Return to England

Andy Duncan finally left Springhirsch POW camp on 15 December 1918. It had been five long weeks since the Armistice was signed.

The men paraded at 8:30am ready to march to the train station, but there was no move out due some difficulty with the train. They were told to parade again in the afternoon, that there might be a train at 5pm.

Marching orders came at 4pm and the men set out eagerly. A large crowd of local women and children had gathered at the camp gates, hoping for a farewell hand-out of biscuits and food parcels. The men obliged as best they could.

Arriving at the station they met further delay: there was no train. How did Andy feel, confronted with another day of false starts? How did he manage the anxious and desperate men in his charge?

The train finally arrived. At 7pm the ex-POWs were loaded onto trucks for an uncomfortable overnight trip to the port of Warnemünde on the Baltic Sea.

From Warnemünde they sailed for Aarhus in Denmark. It was a good voyage on calm seas, with plenty of food to eat.

On 17 December the men arrived in Aarhus to cheering and songs of welcome from the locals. As the ships for transport to England had not yet arrived, the men entrained and travelled to Viborg and the Hald lazaret (hospital camp). Ironically, after being freed from Springhirsch they were confined initially to the hospital, quarantined due to the 1918 influenza epidemic.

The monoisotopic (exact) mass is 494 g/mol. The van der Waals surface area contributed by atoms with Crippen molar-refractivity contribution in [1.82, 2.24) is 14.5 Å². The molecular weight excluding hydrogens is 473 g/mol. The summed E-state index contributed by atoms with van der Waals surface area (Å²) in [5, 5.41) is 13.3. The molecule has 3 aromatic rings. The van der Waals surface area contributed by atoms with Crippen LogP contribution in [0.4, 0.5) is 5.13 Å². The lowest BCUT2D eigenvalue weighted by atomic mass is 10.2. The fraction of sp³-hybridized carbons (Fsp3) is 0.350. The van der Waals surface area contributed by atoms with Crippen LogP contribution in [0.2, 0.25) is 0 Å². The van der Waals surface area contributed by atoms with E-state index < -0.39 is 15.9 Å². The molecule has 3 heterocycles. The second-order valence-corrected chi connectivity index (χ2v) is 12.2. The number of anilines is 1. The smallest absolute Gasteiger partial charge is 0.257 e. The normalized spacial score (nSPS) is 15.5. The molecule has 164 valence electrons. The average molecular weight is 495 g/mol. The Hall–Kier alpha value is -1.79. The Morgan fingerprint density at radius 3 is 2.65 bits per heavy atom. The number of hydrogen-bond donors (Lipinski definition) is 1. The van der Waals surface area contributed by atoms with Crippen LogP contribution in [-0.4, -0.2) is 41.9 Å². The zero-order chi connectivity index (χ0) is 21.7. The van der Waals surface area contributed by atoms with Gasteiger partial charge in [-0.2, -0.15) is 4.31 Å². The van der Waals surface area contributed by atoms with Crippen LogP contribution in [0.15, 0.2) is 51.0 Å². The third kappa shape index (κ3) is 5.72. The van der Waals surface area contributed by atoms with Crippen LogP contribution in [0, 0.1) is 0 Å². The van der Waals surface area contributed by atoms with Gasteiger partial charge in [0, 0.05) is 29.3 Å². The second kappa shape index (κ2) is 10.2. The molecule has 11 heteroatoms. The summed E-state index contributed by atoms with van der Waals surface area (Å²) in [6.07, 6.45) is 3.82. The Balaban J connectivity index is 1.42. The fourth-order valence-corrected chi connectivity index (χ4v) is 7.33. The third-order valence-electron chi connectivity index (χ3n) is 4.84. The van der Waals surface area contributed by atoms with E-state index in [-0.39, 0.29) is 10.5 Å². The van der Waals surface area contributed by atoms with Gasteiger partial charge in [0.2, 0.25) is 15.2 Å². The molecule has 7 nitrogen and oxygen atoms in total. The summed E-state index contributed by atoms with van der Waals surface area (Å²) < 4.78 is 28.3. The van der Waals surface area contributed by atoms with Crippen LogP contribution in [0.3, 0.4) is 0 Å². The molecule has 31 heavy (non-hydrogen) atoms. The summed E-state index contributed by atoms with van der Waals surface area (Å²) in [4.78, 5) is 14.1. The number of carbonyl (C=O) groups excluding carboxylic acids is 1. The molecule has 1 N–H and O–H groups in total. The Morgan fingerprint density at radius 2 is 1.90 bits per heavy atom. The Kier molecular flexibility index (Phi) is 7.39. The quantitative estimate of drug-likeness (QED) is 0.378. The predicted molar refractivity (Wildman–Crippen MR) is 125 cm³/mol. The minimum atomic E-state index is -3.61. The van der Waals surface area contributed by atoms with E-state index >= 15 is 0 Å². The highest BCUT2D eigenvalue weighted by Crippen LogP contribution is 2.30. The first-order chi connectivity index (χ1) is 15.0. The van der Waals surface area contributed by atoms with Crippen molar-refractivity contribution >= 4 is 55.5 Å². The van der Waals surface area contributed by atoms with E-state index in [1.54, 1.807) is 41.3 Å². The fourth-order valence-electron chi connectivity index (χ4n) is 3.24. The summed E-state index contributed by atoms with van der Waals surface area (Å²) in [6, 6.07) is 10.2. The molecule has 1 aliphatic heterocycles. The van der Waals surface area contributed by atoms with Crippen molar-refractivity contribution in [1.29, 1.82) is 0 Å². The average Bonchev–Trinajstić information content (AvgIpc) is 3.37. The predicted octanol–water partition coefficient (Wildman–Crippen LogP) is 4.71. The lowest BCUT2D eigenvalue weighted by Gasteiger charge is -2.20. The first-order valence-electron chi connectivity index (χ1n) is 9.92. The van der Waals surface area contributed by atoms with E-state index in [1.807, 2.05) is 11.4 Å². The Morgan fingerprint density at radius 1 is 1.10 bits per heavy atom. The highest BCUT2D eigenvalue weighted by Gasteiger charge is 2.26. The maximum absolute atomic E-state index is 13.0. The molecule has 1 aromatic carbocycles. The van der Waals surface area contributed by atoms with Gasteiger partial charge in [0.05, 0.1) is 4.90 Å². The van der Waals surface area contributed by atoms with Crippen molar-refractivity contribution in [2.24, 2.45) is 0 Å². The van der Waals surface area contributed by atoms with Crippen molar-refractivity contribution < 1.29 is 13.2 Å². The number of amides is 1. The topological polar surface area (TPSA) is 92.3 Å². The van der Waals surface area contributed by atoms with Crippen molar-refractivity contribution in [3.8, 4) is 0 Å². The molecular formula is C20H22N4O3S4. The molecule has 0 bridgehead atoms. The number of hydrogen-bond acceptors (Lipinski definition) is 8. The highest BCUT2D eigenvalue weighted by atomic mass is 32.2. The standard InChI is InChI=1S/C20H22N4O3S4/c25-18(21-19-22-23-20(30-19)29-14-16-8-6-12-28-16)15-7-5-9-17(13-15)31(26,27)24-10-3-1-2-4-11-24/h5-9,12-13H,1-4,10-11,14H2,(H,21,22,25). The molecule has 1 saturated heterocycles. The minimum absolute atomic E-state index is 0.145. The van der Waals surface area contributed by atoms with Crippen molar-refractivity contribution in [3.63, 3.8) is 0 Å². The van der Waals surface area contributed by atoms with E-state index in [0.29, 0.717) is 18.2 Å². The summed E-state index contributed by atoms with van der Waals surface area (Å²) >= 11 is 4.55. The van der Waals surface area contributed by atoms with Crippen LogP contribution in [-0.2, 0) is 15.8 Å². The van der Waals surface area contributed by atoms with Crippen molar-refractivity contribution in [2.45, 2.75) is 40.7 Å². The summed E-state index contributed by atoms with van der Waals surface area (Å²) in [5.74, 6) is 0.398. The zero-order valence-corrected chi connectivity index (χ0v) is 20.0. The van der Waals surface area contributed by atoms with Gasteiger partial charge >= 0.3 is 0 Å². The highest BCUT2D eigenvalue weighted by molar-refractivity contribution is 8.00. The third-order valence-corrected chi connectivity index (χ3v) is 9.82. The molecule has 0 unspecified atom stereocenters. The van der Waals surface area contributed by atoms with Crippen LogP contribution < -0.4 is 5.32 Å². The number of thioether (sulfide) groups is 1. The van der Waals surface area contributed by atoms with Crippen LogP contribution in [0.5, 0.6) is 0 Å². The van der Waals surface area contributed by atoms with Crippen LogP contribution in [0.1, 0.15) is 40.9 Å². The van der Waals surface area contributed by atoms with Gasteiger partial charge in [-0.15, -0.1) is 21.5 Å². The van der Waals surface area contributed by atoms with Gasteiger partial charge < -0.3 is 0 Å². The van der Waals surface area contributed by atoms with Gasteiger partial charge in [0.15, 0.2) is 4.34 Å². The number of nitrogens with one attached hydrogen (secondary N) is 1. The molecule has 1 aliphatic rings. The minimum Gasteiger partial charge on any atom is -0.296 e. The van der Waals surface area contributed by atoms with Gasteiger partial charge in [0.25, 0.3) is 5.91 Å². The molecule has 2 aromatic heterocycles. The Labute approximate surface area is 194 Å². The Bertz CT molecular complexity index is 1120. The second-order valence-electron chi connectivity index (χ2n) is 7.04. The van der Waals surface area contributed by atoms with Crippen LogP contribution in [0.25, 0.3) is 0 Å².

On arrival we were shown to our billets; nice rooms with beds and nice white sheets which looked too good for us in our state. After we went to dinner and had some kind of porridge and stew after it, with beer, very sweet. In the afternoon we had a nice bath, then tea and got to bed very soon after as we got very little sleep since leaving our prison camp

Diary of Sergeant A.E. Mead. Extract of entry for 17 December 1918

Viborg Lazarette at Hald, Denmark
Hald lazaret near Viborg, Denmark

Andy stayed at Hald for 6 days. At about 7am on 23 December he left Hald and entrained again for the trip back to Aarhus. A large number of locals turned out at Viborg station to farewell the men, giving them cigarettes.

At Aarhus Andy boarded the S.S. Primula. Mid-morning the ship set sail for England, cautiously navigating its way through the Baltic Sea minefields. This time the sea was rough, and a number of men spent the voyage with their heads in buckets.

As the Primula passed the coast of Norway the men were given a medical inspection and clothes. Late on Christmas night the ship arrived at the Firth of Forth and the following morning Andy disembarked at Leith.

Sources

NAA: B2455, DUNCAN, A.S. National Archives of Australia.

1918 157 Company Sergeant Major Andrew Steward Duncan 10th Battalion. Australian Red Cross Society Wounded and Missing, Enquiry Bureau files, 1914-18 War 1DRL/0428.

‘Henry Thomas Fowler (1882-1947) – a Life’. [ONLINE] Available at: http://www.thedanishscheme.co.uk  [Accessed 06 April 2014].

Jones, M.A. 2009. The Danish Scheme: The repatriation of British Prisoners of War through Denmark at the end of the First World War. MA dissertation, University of Birmingham.

‘Marauders of the Sea, German Armed Merchant Raiders During World War I’. Ahoy – Mac’s Web Log [Accessed 09 June 2013].

Mead, A.E. Private Papers of A E Mead Imperial War Museum collection 17232.

‘POW’s and repatriation’. Great War Forum.  [Accessed 09 June 2013].

Featured image: Returned prisoners of war on the boat at Hull, just prior to disembarkation c1919. Australian War Memorial collection D00178

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